Nigeria became the largest remittance-recipient country in sub-Saharan Africa and the sixth largest among low-middle income countries in 2018. The country’s official remittances amounted to $24.3billion in 2018,1 a 10.5% increase from the 2017 remittances received and accounts for 6.1% of GDP. Along with the strong economic conditions in high-income countries, the year-on-year acceleration in remittance flows is not unconnected to a slight declining trend that has been observed in remittance costs since the beginning of 2018.2 Although currently at an average of 9%, these remittance costs remain above the global average of 7% and far from the SDG target of 3%. Given the relatively strong economic and employment situation in high-income countries, and the growth in emigration in Nigeria, we expect that remittance flows to Nigeria will continue to rise. Addressing the regulatory barriers to entry in order to allow for more money transfer operators, particularly digital operators will drive the cost of remittance down and increase inflows. For instance, the N2 billion capital threshold mandated by CBN for domestic companies (compared with the N50 million for foreign companies) could be reviewed to allow companies lacking the financial clout to meet up.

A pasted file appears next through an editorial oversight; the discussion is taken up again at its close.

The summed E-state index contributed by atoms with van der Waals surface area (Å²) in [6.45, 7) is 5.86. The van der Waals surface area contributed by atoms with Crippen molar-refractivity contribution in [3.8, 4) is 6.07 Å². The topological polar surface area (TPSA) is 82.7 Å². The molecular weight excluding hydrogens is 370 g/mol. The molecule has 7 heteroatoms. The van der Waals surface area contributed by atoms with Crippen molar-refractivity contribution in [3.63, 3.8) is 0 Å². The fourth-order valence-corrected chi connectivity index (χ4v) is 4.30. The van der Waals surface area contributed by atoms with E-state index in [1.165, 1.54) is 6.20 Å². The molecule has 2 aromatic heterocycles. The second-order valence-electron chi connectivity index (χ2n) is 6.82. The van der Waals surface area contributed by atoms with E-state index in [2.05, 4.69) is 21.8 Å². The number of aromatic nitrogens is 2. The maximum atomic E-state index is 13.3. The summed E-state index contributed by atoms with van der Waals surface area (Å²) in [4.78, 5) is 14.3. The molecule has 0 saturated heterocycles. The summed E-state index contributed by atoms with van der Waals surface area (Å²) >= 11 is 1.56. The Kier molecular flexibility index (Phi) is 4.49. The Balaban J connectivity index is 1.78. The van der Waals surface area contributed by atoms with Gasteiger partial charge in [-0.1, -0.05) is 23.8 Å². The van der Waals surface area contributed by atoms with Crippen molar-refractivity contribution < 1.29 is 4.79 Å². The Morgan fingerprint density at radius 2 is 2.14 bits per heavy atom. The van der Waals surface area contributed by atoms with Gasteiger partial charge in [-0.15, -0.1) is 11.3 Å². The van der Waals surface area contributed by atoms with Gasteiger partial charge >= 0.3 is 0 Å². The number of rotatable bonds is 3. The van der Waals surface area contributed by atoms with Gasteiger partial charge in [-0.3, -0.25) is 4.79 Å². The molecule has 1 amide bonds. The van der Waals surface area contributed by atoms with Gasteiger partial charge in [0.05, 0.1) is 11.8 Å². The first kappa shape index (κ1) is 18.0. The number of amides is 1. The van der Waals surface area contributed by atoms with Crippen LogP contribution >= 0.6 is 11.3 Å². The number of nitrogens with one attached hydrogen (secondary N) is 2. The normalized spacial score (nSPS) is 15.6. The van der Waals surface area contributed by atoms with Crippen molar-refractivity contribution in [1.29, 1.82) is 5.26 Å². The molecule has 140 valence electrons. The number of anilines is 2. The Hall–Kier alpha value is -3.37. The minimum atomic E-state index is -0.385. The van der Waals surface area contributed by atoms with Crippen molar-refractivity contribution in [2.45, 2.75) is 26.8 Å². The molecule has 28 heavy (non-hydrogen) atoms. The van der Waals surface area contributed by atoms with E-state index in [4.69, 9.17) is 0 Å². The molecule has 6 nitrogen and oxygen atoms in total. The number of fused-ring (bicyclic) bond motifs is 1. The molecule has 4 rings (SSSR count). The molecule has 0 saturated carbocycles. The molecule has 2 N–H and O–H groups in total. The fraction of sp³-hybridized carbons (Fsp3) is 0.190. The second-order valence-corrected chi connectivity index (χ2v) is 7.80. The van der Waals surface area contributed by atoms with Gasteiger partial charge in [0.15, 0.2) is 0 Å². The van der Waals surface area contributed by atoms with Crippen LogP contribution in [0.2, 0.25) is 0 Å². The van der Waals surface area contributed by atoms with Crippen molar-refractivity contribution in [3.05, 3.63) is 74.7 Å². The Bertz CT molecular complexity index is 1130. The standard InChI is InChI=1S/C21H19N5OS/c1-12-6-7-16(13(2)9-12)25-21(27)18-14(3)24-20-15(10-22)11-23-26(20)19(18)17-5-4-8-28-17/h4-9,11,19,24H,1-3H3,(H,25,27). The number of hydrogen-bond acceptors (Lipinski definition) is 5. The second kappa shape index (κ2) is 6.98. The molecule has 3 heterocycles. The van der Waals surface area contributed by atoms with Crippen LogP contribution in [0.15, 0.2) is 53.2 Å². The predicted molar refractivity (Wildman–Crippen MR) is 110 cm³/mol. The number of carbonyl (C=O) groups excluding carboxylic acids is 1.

Macroeconomic Report & Economic Updates
This brief examines the challenges in the discharge of statutory transparency roles by strategic regulatory institutions in the oil sector and also identifies policy interventions to improve access to information on key oil sector processes and transactions.